Is the LRB Draft ONLY available at this time to the working group members and invited stakeholders??? It would be nice if the public could start reviewing this over the weekend to become more informed as well. For instance, from the memo- “Allows the ICC to grant a certificate of public convenience and necessity to construct, operate, and maintain a qualifying direct current project.” This sounds an awful lot like eminent domain. What kinds of direct current projects are we talking about here? Are non-public utilities, such as some renewable projects, now going to be granted the title of “public utility”, and receive all the perks that definition may entitle them to in various other pieces of legislation, law, and agency permitting?


  5. - Old Illini - Friday, Jun 11, 21 @ 8:23 am:

    What are the implications of this energy policy for road maintenance? Transitioning from gasoline to electric automobiles creates a significant reduction in gasoline tax revenue used for road maintenance. How will the owners of EVs provide their share to keep roads in good shape?


  6. - Oxfordian - Friday, Jun 11, 21 @ 9:09 am:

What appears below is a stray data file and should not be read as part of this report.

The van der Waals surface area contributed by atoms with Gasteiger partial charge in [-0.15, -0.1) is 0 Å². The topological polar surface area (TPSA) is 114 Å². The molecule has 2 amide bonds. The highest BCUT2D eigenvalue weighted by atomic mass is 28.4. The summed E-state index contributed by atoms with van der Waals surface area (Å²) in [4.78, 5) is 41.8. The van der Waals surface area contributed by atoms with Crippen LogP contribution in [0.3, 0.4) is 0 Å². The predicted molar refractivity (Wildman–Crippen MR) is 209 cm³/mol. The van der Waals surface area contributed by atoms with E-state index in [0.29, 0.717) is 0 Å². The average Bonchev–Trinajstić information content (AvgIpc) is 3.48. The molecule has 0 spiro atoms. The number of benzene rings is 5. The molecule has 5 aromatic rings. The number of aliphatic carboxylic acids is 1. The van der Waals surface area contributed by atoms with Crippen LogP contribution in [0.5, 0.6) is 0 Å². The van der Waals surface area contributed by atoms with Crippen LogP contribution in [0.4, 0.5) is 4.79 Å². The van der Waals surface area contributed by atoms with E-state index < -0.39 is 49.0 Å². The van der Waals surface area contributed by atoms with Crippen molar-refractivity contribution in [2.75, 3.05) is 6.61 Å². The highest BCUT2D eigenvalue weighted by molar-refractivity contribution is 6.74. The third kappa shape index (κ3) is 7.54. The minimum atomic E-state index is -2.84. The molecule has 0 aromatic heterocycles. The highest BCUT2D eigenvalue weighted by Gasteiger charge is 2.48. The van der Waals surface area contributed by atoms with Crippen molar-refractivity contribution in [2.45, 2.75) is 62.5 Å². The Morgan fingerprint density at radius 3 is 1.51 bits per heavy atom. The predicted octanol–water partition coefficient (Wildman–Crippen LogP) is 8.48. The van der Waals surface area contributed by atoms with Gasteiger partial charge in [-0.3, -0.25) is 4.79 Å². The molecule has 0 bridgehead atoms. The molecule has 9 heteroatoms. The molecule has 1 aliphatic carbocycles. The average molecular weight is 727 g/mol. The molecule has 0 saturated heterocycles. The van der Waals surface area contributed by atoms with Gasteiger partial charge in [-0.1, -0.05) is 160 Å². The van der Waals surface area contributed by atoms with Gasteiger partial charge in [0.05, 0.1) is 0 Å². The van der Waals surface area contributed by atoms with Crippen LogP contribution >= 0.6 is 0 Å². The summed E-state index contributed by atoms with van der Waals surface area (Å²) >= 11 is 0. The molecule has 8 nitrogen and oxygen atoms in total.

– this can’t be rushed. —

    I assume that Greta Thunberg would disagree.


  7. - Steve Polite - Friday, Jun 11, 21 @ 9:27 am:

    Old Illini,

    =How will the owners of EVs provide their share to keep roads in good shape?=

    Good question. I can think of two possibilities that can even coexist. First, as the charging station infrastructure is built out, a per unit (Think watts) tax could be implemented similar to the motor fuel tax (per gallon). However, that doesn’t address people charging at home.

    Therefore the second possibility is a mileage tax for EVs. It could be paid when you renew your vehicle registration by claiming the mileage with a legal attestation (with penalties for fraudulent claims). Change in ownership could be done on a prorated basis similar to property taxes. I know this is controversial, but all drivers should financially support the cost of maintaining our transportation infrastructure. This would also cover fleet vehicles that are charged by a company.

    With both options implemented, many out-of-state drivers would be taxed when using charging stations around the state. Some, like residents across the border in other states, might avoid paying a charging tax in IL, but that happens now with fuel.


  8. - Captain Obvious - Friday, Jun 11, 21 @ 9:34 am:

    Lack of tax revenue is not the only road maintenance issue with EVs. They are HEAVY, especially the trucks. So widespread adoption of them will create more road maintenance cost.